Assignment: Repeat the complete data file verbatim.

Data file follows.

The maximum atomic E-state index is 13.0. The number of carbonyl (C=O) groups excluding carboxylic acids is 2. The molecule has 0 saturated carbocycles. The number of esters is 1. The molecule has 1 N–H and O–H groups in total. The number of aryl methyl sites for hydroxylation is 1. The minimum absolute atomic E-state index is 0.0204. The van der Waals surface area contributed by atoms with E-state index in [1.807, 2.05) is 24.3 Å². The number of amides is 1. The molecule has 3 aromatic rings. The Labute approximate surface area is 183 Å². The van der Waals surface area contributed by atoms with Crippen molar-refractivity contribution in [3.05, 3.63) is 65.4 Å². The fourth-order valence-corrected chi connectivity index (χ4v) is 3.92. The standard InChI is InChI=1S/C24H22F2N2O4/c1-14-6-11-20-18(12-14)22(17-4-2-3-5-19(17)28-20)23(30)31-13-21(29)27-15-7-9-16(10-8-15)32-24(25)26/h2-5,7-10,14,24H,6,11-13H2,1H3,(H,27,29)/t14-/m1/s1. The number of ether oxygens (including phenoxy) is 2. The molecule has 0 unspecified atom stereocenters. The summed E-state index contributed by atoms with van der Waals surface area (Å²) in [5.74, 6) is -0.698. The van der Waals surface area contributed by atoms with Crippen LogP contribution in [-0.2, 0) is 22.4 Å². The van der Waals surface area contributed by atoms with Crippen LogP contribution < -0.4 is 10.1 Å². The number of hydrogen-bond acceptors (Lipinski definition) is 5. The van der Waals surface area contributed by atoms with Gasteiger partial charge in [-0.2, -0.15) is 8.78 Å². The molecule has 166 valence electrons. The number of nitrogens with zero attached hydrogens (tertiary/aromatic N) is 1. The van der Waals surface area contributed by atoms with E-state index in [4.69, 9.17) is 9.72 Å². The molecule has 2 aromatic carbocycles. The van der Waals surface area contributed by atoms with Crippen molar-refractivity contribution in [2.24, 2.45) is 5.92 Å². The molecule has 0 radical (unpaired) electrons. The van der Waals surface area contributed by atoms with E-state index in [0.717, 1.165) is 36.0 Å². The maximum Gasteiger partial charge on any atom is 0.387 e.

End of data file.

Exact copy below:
The maximum atomic E-state index is 13.0. The number of carbonyl (C=O) groups excluding carboxylic acids is 2. The molecule has 0 saturated carbocycles. The number of esters is 1. The molecule has 1 N–H and O–H groups in total. The number of aryl methyl sites for hydroxylation is 1. The minimum absolute atomic E-state index is 0.0204. The van der Waals surface area contributed by atoms with E-state index in [1.807, 2.05) is 24.3 Å². The number of amides is 1. The molecule has 3 aromatic rings. The Labute approximate surface area is 183 Å². The van der Waals surface area contributed by atoms with Crippen molar-refractivity contribution in [3.05, 3.63) is 65.4 Å². The fourth-order valence-corrected chi connectivity index (χ4v) is 3.92. The standard InChI is InChI=1S/C24H22F2N2O4/c1-14-6-11-20-18(12-14)22(17-4-2-3-5-19(17)28-20)23(30)31-13-21(29)27-15-7-9-16(10-8-15)32-24(25)26/h2-5,7-10,14,24H,6,11-13H2,1H3,(H,27,29)/t14-/m1/s1. The number of ether oxygens (including phenoxy) is 2. The molecule has 0 unspecified atom stereocenters. The summed E-state index contributed by atoms with van der Waals surface area (Å²) in [5.74, 6) is -0.698. The van der Waals surface area contributed by atoms with Crippen LogP contribution in [-0.2, 0) is 22.4 Å². The van der Waals surface area contributed by atoms with Crippen LogP contribution < -0.4 is 10.1 Å². The number of hydrogen-bond acceptors (Lipinski definition) is 5. The van der Waals surface area contributed by atoms with Gasteiger partial charge in [-0.2, -0.15) is 8.78 Å². The molecule has 166 valence electrons. The number of nitrogens with zero attached hydrogens (tertiary/aromatic N) is 1. The van der Waals surface area contributed by atoms with E-state index in [4.69, 9.17) is 9.72 Å². The molecule has 2 aromatic carbocycles. The van der Waals surface area contributed by atoms with Crippen molar-refractivity contribution in [2.24, 2.45) is 5.92 Å². The molecule has 0 radical (unpaired) electrons. The van der Waals surface area contributed by atoms with E-state index in [0.717, 1.165) is 36.0 Å². The maximum Gasteiger partial charge on any atom is 0.387 e.